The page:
SIOUX FALLS, S.D. (AP) Syracuse has made it to the women's Elite Eight for the first time. Tennessee has reached a regional final for the fifth time in six years after a surprising run that followed - by the Lady Vols' daunting standards - a horrid season.
This improbable matchup Sunday - No. 4 seed Syracuse vs. No. 7 seed Tennessee - will send the winner to the Final Four in Indianapolis.
''Basketball is a tournament sport. That's what we've been teaching,'' Tennessee coach Holly Warlick said Saturday. ''We're in the Elite Eight and we have 13 losses. We split our season up in three seasons. It's the regular season, the SEC, now the NCAA Tournament. Whether you win all your games or lose, when you get into the tournament, it's a clean slate. It's tournament time and anything can happen.''
Syracuse (28-7) posted its biggest win in program history when it came back from a 13-point deficit to upset No. 1 seed South Carolina 80-72 on Friday. Tennessee (22-13) followed its victory at No. 2 Arizona State a week ago with a 78-62 romp over No. 3 Ohio State.
Whoever wins in Sioux Falls will face the winner of the regional in Lexington, Kentucky, where No. 7 seed Washington beat No. 3 Kentucky and No. 4 Stanford shocked No. 1 Notre Dame.
''They're always preaching parity. I think it's getting a little closer,'' Syracuse coach Quentin Hillsman said. ''You have UConn who is a very good basketball team. South Carolina is a dominant basketball team. So is Notre Dame. You look at those teams, two of those teams losing, it does say a lot about the game and where the game is going.''
Syracuse and Tennessee will play for the second time this season. The Lady Vols won the first-ever meeting 57-55 in Knoxville on Nov. 20 in a game Warlick said she scheduled because she wanted her team to face a 2-3 matchup zone defense.
''We thought we may see it down the road,'' she said, ''so we are.''
The Lady Vols held Syracuse to 32-percent shooting and capitalized on their size advantage, with the 6-foot-2 Bashaara Graves scoring 16 points and the 6-6 Mercedes Russell adding 13.
''I think the experience from that game and playing other big games we played in our league has been big for us,'' Hillsman said. ''Hopefully we can play better in this game.''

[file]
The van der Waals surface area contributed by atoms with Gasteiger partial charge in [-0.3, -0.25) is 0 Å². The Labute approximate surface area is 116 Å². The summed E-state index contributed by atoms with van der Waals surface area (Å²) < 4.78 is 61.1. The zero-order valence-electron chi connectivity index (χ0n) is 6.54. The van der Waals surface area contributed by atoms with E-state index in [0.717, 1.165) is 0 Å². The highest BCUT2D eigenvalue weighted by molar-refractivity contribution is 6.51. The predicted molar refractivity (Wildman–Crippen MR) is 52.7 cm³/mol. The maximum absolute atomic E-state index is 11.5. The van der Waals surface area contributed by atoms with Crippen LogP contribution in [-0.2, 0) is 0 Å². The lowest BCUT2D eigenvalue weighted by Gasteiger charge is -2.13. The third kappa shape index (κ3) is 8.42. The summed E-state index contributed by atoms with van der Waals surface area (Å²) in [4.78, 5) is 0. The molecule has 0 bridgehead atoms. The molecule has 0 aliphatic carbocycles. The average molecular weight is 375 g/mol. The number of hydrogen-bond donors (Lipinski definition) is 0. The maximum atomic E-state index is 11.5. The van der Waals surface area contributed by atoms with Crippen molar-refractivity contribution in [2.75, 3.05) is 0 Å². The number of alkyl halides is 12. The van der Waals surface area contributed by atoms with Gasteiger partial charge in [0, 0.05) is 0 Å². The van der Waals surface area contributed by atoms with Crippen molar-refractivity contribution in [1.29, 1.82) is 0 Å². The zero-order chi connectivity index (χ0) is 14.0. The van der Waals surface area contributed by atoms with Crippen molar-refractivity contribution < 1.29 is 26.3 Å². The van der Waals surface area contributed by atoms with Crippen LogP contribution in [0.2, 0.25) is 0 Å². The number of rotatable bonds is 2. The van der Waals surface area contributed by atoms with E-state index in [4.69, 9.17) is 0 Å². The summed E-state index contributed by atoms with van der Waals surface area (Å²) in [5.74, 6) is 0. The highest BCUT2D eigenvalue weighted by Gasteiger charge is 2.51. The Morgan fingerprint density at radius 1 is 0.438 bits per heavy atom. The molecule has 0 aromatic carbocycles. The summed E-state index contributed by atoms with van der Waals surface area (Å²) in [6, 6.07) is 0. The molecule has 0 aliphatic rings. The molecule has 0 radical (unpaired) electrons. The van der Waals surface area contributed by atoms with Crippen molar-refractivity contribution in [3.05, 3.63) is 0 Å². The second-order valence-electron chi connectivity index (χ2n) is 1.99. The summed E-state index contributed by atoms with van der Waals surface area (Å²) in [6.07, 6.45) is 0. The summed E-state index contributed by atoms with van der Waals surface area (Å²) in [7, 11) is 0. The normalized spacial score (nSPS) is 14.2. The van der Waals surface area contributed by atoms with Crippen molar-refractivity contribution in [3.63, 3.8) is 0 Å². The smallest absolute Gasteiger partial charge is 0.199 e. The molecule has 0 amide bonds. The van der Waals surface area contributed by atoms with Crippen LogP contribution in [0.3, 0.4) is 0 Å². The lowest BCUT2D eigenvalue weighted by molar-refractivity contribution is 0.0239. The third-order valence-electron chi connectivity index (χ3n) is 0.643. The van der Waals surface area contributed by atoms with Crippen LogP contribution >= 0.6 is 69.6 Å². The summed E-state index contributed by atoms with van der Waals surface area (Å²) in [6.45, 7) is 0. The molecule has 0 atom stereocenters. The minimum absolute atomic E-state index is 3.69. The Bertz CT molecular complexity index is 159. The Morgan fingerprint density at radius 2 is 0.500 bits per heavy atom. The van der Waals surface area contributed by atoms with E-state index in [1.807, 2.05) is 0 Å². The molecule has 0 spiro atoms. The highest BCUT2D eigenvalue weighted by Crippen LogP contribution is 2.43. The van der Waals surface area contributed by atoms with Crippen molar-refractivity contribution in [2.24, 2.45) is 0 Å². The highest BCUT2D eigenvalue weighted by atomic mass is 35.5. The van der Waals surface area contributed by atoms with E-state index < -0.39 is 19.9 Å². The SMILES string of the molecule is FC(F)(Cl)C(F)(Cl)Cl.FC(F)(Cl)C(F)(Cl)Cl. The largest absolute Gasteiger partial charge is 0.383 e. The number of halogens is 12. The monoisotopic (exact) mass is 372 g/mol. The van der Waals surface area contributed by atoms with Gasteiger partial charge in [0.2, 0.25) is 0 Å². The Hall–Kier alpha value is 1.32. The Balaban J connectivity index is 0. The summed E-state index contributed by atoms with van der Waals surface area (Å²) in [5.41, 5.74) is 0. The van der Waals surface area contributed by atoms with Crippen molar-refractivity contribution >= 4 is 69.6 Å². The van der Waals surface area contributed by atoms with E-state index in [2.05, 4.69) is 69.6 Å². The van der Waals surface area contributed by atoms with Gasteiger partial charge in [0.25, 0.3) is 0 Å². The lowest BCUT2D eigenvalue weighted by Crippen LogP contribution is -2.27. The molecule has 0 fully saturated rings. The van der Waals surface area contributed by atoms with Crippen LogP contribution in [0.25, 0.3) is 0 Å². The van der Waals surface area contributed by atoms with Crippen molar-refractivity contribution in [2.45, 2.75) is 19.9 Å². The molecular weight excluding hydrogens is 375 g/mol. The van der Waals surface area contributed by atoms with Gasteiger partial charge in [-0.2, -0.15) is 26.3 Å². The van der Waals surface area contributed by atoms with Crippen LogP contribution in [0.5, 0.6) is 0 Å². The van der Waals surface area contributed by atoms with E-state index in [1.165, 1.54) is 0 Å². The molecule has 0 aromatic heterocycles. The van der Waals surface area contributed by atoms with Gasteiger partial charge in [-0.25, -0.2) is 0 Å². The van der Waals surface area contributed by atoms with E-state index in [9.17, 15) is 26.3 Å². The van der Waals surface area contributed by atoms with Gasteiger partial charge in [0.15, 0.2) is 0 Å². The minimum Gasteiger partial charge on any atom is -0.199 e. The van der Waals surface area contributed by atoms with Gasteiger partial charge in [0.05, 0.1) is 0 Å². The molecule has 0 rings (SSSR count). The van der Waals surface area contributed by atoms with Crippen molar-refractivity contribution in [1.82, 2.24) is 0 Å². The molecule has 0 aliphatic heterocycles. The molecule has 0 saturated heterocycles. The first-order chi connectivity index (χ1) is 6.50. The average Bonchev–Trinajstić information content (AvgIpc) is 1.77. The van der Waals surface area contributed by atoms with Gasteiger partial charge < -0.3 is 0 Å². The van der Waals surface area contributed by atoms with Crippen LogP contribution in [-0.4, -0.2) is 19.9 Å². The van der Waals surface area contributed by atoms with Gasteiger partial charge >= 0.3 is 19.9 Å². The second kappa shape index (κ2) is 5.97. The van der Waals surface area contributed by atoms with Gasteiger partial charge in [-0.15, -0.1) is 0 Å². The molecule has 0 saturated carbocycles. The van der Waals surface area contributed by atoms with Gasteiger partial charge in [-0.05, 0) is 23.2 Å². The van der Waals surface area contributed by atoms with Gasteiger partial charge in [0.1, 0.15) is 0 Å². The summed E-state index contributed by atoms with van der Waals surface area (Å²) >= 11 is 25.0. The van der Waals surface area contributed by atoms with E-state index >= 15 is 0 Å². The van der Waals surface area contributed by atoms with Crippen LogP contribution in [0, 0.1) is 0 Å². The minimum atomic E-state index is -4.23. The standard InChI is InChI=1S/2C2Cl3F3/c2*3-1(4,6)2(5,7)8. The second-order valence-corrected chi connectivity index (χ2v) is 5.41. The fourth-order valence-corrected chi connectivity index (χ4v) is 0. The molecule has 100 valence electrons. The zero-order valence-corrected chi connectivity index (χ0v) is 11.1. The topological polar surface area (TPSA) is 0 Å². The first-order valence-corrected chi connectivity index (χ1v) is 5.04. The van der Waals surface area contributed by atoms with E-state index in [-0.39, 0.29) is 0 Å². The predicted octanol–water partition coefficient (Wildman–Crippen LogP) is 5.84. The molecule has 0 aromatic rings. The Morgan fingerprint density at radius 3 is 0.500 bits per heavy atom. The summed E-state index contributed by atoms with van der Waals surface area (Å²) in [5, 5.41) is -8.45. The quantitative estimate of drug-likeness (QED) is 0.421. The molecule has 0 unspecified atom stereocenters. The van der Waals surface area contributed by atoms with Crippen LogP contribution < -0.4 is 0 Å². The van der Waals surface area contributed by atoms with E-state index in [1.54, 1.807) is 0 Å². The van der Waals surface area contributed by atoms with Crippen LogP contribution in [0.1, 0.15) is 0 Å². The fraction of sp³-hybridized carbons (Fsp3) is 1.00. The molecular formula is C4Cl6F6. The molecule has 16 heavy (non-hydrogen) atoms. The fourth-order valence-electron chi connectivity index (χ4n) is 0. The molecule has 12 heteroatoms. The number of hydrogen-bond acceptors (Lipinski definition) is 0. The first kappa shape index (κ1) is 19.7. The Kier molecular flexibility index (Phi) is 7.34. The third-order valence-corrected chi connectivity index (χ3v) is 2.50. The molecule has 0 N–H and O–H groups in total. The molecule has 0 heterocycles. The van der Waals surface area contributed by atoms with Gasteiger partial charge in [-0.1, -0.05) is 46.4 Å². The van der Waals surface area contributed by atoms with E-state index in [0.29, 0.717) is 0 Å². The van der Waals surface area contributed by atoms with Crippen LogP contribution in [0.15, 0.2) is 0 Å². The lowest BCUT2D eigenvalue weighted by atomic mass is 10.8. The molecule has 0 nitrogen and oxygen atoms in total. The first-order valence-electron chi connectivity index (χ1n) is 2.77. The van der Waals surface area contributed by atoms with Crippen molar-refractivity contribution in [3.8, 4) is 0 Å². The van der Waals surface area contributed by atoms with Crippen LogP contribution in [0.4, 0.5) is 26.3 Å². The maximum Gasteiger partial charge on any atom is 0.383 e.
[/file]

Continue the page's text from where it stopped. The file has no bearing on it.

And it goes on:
Some things to know:
IN THE ZONE: Hillsman was an adherent to full-court, man-to-man pressure defense when he arrived at Syracuse 10 years ago. His first Orange team had injury problems, though, and he wanted to keep his best player out of foul trouble. He took note of the signature zone played by the men's team coached by Jim Boeheim and became a believer.
''When you look out of your window, you see all those banners, and none of them are yours - and all are men's basketball and coach Boeheim - it makes you start to peek downstairs when they're in practice,'' Hillsman said.
Hillsman added, ''He totally converted me.''
NOT SO SHARPSHOOTER: Syracuse's Brianna Butler, the active NCAA career leader in 3-point field goals, was 2 for 13 in the November meeting. It was her second-worst game of the season when attempting at least 10 3s. ''I would just say it was a pretty off-shooting night,'' Butler said. ''With Syracuse, it doesn't really depend on one player. You can have any person come in and step up huge for us.''
INJURY UPDATE: Tennessee starting guard Jordan Reynolds' status was uncertain. She didn't play the second half against Ohio State after taking a shot to the face. Two other players, Graves (hand) and Diamond DeShields (leg), said they were fine. Syracuse reported no injuries.
LOTS OF HISTORY: Tennessee will be playing in its 150th NCAA Tournament game, most of any school, and will be trying to reach the Final Four for the 19th time. The Lady Vols haven't made it that far since 2008, when they won the most recent of their eight championships.
BIGS WILL BE BIG: The game probably will be decided in the post. Syracuse's 6-4 Briana Day and others will have to deal with Russell and Graves, who combined for 39 points and 24 rebounds against Ohio State.
''We're just going to do what we do, follow our game plan, play our scheme, just play hard,'' Day said. ''I mean, it's difficult for them and us because they have good players and we have good players. I don't see much of a difficult thing there.''